Steve Burrows–a leading engineering visionary currently serving as Executive Vice President and USA Director of Buildings for San Francisco’s WSP engineering consultancy–might at first glance look like a typical engineer. But his background and sweeping curiosity about engineering’s potential to illuminate both the ancient past and the approaching future make him utterly unique.
Burrows can toss off engineer jokes with the best of them–but he notes that the stereotypes are patently false. “The jokes are legendary and of course, people do say engineers are boring, but I can’t remember ever once being bored in my job,” he muses. “Imagine having the chance to design a stadium where the Olympic Games take place. Who gets the chance to do something like that? Only engineers. When you see a news story about say, driverless cars coming soon, it is an engineer who thinks: how are we going to design city infrastructures and spaces for this? We turn the wildest concepts into realities.”
Burrows is lured by the past, drawn to exploring some of the most unique and mysterious engineering feats of ancient times. In Dream Big, he takes viewers on a trek over the peaks and hills of China’s Northern provinces, tracing the Great Wall of China.
Currently based in San Francisco, Steve has over 30 years of experience in engineering buildings around the world, leading the engineering of many significant projects, including Apple’s planned headquarters in Cupertino, CA; the Beijing Olympic Stadium (the Birdsnest); Stanford University’s Graduate School of Business; and the City of Manchester Stadium in the U.K., built for the Commonwealth Games. Additionally, Steve has experience in forensic engineering and structural assessment of damaged buildings, and made assessments after bombings in Manchester in 1996 and in Kenya in1998.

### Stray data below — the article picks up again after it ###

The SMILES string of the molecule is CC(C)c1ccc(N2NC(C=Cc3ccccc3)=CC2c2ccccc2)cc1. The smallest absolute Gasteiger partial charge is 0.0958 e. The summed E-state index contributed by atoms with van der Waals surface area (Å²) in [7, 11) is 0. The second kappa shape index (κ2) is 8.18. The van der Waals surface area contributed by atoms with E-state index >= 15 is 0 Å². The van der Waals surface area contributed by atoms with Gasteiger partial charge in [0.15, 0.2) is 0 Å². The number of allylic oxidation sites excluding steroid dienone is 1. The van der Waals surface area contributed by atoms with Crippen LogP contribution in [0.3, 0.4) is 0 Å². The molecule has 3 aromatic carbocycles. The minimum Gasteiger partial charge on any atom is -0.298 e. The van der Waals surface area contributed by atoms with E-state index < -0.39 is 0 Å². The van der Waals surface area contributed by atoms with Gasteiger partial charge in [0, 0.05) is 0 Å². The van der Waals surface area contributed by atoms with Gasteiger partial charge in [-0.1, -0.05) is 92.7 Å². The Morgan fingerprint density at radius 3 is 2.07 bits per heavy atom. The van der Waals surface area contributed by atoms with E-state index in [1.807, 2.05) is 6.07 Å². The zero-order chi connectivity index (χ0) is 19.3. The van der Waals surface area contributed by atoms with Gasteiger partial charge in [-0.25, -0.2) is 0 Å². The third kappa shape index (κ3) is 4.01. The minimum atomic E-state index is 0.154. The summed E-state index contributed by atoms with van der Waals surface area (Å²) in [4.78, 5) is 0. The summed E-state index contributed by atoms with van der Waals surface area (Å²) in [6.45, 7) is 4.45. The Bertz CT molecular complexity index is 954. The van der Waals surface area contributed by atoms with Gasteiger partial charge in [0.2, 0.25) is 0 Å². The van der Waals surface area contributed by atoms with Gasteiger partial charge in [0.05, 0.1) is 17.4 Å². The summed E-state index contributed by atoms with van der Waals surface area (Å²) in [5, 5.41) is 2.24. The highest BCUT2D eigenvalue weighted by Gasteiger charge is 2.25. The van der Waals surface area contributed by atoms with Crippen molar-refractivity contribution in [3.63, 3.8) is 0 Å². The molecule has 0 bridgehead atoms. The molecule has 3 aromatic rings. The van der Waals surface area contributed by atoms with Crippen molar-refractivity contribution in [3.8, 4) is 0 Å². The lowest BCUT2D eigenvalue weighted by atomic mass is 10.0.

Steve received his BSc Honours in Civil Engineering from Liverpool Polytechnic. He is a chartered engineer in the U.K., a professional engineer in California, and a LEED AP. In addition, he is a fellow of the Institution of Civil Engineers, a member of the Institution of Structural Engineers, and a Fellow of the American Society of Civil Engineers. Among the honors he has received are the Brunel Medal in 2004 and the distinguished Commander of the Order of the British Empire in 2009. Steve also has presented presents engineering shows on the Science and National Geographic TV channels to promote engineering.
Steve is chock full of ideas on the future of engineering: “A big area of change right now is robotics and soon we’re going to see more machines involved in everyday projects. New materials are also coming–materials that will allow buildings to not only be more responsive to people, but also more sustainable and healthier. We’re also going to see more clever integrations of buildings and data–where a building might tell us where it’s experiencing stress or starting to crumble long before it becomes a problem. Buildings are going to have brains, in a sense, and that will be a big leap forward.”